[15] Scheer, Steven, and Emily Rose. “Israeli Tech Startups Flock to Us amid Uncertainty at Home.” Reuters, August 16, 2023. https://www.reuters.com/technology/israeli-tech-startups-flock-us-amid-uncertainty-home-2023-08-16/.

[16] IMF. “Current account balance U.S. dollars: Billions of U.S. dollars.” IMF, 2023. https://www.imf.org/external/datamapper/BCA@WEO/ISR?zoom=ISR&highlight=ISR

[17] OECD (2023), Trade in goods and services (indicator). doi: 10.1787/0fe445d9-en (Accessed on 10 October 2023)

[18] OECD (2023), Trade in services (indicator). doi: 10.1787/3796b5f0-en (Accessed on 10 October 2023)

[19] (The possible connection between conflict and diminishment of trade, along with the continual fluctuations, may reflect the cyclicality of violence and response. This is an area for further investigation.)

[20] Jones, Marc, and Steven Scheer. “Analysis: Conflicts with Palestinians Rarely Leave a Scratch on Israel’s Markets.” Reuters, May 18, 2021. https://www.reuters.com/world/middle-east/conflicts-with-palestinians-rarely-leave-scratch-israels-markets-2021-05-18/.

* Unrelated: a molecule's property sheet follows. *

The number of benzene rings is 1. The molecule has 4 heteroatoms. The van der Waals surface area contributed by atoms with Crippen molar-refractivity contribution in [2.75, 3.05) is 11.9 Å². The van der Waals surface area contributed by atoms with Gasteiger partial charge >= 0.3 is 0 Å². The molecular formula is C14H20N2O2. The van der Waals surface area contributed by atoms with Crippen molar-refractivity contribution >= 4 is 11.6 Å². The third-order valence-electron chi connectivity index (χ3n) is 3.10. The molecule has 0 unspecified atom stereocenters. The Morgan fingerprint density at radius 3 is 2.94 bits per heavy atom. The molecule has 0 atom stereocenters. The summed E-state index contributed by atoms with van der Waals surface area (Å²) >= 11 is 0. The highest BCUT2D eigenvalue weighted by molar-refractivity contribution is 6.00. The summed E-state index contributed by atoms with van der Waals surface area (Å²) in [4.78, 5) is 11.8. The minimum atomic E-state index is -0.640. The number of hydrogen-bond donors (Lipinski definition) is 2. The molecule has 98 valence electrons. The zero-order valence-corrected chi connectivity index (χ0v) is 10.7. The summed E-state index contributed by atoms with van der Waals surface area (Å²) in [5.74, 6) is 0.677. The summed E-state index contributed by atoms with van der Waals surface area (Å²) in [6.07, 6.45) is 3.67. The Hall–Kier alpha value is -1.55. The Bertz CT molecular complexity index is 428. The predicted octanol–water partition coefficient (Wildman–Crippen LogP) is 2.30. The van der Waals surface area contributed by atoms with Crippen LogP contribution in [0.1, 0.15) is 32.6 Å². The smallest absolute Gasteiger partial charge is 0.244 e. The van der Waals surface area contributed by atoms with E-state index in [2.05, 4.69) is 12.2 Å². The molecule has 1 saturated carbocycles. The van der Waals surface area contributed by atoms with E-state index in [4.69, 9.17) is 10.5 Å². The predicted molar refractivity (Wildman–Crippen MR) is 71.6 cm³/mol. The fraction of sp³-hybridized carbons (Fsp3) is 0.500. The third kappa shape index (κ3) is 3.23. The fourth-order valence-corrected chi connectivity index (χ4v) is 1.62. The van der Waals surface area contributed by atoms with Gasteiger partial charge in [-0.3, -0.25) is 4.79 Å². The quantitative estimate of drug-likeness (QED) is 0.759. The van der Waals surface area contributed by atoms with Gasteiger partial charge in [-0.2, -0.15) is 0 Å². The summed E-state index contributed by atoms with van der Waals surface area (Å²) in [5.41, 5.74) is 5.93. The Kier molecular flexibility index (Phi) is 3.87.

[21] Scheer, Steven, and Ari Rabinovitch. “Bank of Israel to Sell $30 Billion of Forex to Stabilize Shekel amid Gaza War.” Reuters, October 9, 2023. https://www.reuters.com/markets/currencies/bank-israel-sell-30-bln-forex-moderate-shekels-volatility-2023-10-09/.

[22] Ibid.

[23] Aftandilian, Gregory. “Israel’s Normalization with Arab States Slows as Repression of Palestinians Rises.” Arab Center DC, April 19, 2023. https://arabcenterdc.org/resource/israels-normalization-with-arab-states-slows-as-repression-of-palestinians-rises/.

[24] Rai, Vinod. “The India-Middle East-Europe Economic Corridor: Will Recent Challenges Create a Setback?” ISAS.NUS.EDU.SG, October 10, 2023. https://www.isas.nus.edu.sg/papers/the-india-middle-east-europe-economic-corridor-will-recent-challenges-create-a-setback/.

[25] Alias, Afiq. “Breakingviews – Israel Highlights Fragility of New Trade Corridors.” Reuters, October 10, 2023. https://www.reuters.com/breakingviews/israel-highlights-fragility-new-trade-corridors-2023-10-10/.